Thesis defense Anno Saris: Alloimmunization after platelet transfusionMechanisms, prevention and treatment News
On 21 November 2018 Anno Saris defended his thesis at the University of Amsterdam. He investigated the mechanisms of alloimmunization after platelet transfusions and provides suggestions how this may be reduced in the near future.
The effectiveness of platelet transfusions, an essential supportive care for mostly hemato-oncologic patients, can be diminished due to multiple causes. HLA class I alloimmunization is by far the most common immunological cause for such ineffective transfusions. In this thesis, Anno Saris provides further understanding of the mechanisms of alloimmunization after platelet transfusions and provides suggestion how this may be reduced in the near future. One of the best known risk factors for alloimmunization is the number of transfusions. To reduce this, deterioration of platelets during storage should be minimized. This thesis shows which of the frequently used laboratory test has the best clinical correlation and is therefore most suitable to monitor effects of storage.
Furthermore, Saris found that contrary to previous claims, not only white blood cells but also platelets can induce alloimmune responses. This platelet-mediated alloimmunization is enhanced upon prolonged platelet storage by a mechanism that involves phosphatidylserine exposure. Pathogen inactivation of platelet concentrates, a technique developed to reduce the risk of transfusion-transmitted infections, does not help to reduce alloimmunization after platelet transfusions in vivo, but likely enhances it.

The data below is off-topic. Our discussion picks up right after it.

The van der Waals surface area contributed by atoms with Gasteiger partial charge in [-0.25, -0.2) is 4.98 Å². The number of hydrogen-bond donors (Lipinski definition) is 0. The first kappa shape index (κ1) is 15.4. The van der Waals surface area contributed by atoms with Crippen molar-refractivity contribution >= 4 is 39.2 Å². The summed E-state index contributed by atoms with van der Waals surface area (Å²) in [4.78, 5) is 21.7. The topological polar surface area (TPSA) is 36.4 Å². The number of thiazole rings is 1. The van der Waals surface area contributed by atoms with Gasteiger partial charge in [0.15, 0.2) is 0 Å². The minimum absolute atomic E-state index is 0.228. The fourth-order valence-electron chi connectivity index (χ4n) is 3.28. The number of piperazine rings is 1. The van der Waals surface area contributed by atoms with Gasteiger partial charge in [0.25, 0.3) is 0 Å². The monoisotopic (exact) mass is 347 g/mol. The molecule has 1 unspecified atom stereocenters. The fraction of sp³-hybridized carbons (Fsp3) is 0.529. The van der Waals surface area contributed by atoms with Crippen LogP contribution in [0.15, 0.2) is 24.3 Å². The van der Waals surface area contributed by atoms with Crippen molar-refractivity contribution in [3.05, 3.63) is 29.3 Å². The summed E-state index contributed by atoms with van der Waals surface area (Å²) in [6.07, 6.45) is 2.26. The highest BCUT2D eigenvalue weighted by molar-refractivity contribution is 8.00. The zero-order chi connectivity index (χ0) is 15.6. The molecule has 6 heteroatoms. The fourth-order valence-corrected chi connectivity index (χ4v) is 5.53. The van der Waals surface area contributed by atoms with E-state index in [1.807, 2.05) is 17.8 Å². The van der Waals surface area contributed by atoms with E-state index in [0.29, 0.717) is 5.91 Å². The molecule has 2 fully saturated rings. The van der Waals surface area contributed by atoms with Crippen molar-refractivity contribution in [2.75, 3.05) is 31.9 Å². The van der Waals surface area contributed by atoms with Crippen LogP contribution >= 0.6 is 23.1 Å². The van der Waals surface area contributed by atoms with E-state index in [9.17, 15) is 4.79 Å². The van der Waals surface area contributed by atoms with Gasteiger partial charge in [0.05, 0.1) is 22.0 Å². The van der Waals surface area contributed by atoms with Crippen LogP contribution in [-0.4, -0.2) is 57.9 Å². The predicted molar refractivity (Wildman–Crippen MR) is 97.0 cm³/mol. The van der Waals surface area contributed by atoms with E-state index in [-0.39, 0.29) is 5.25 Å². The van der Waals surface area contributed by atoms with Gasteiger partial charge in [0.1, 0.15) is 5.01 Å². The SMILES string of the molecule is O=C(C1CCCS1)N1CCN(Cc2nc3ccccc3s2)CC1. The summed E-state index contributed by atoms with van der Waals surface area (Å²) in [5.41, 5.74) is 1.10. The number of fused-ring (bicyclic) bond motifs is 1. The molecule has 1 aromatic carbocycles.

Treatment and prevention
Patients that are platelet transfusion refractory due to alloimmunization may be treated by exploiting natural variation in HLA class I expression on platelets, as 9-33% of donors have such low specific HLA class I expression that platelets from these donors do not undergo antibody-mediated internalization. Finally, platelets are shown to be capable of inhibiting dendritic-cell-mediated adaptive immune response, but further studies are needed to address the implications
Promotores: Prof JJ Zwaginga MD PhD and prof SM van Ham PhD
Co-promotores: JA ten Brinke PhD and PF van der Meer PhD
Venue: Agnietenkapel (14:00)